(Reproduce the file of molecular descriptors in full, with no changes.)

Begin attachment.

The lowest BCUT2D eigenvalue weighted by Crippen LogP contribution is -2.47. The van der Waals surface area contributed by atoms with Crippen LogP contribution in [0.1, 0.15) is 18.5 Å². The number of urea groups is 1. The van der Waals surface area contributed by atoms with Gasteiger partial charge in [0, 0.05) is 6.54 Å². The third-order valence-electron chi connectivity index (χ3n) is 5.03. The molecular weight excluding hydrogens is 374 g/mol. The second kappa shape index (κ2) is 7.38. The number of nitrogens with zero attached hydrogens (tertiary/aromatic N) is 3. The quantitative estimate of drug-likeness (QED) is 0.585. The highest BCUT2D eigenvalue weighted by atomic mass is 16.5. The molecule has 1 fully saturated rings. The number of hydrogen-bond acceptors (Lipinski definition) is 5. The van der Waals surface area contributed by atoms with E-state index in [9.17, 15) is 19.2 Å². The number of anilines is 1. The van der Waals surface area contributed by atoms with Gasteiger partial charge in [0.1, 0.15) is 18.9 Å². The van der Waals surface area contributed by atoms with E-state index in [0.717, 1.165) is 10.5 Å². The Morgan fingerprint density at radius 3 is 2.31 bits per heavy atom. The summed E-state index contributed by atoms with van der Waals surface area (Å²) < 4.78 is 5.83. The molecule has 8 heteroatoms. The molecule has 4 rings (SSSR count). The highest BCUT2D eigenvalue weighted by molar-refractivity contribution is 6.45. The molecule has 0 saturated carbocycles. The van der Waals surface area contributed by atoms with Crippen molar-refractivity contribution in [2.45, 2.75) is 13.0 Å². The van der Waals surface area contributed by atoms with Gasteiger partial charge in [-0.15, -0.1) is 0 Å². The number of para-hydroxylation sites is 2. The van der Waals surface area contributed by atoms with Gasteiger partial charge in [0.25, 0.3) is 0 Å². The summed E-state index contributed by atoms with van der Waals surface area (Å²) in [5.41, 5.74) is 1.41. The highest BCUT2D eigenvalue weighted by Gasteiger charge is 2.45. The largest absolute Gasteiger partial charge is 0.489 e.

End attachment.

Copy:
The lowest BCUT2D eigenvalue weighted by Crippen LogP contribution is -2.47. The van der Waals surface area contributed by atoms with Crippen LogP contribution in [0.1, 0.15) is 18.5 Å². The number of urea groups is 1. The van der Waals surface area contributed by atoms with Gasteiger partial charge in [0, 0.05) is 6.54 Å². The third-order valence-electron chi connectivity index (χ3n) is 5.03. The molecular weight excluding hydrogens is 374 g/mol. The second kappa shape index (κ2) is 7.38. The number of nitrogens with zero attached hydrogens (tertiary/aromatic N) is 3. The quantitative estimate of drug-likeness (QED) is 0.585. The highest BCUT2D eigenvalue weighted by atomic mass is 16.5. The molecule has 1 fully saturated rings. The number of hydrogen-bond acceptors (Lipinski definition) is 5. The van der Waals surface area contributed by atoms with E-state index in [9.17, 15) is 19.2 Å². The number of anilines is 1. The van der Waals surface area contributed by atoms with Gasteiger partial charge in [0.1, 0.15) is 18.9 Å². The van der Waals surface area contributed by atoms with E-state index in [0.717, 1.165) is 10.5 Å². The Morgan fingerprint density at radius 3 is 2.31 bits per heavy atom. The summed E-state index contributed by atoms with van der Waals surface area (Å²) < 4.78 is 5.83. The molecule has 8 heteroatoms. The molecule has 4 rings (SSSR count). The highest BCUT2D eigenvalue weighted by molar-refractivity contribution is 6.45. The molecule has 0 saturated carbocycles. The van der Waals surface area contributed by atoms with Crippen molar-refractivity contribution in [2.45, 2.75) is 13.0 Å². The van der Waals surface area contributed by atoms with Gasteiger partial charge in [-0.15, -0.1) is 0 Å². The number of para-hydroxylation sites is 2. The van der Waals surface area contributed by atoms with Gasteiger partial charge in [0.25, 0.3) is 0 Å². The summed E-state index contributed by atoms with van der Waals surface area (Å²) in [5.41, 5.74) is 1.41. The highest BCUT2D eigenvalue weighted by Gasteiger charge is 2.45. The largest absolute Gasteiger partial charge is 0.489 e.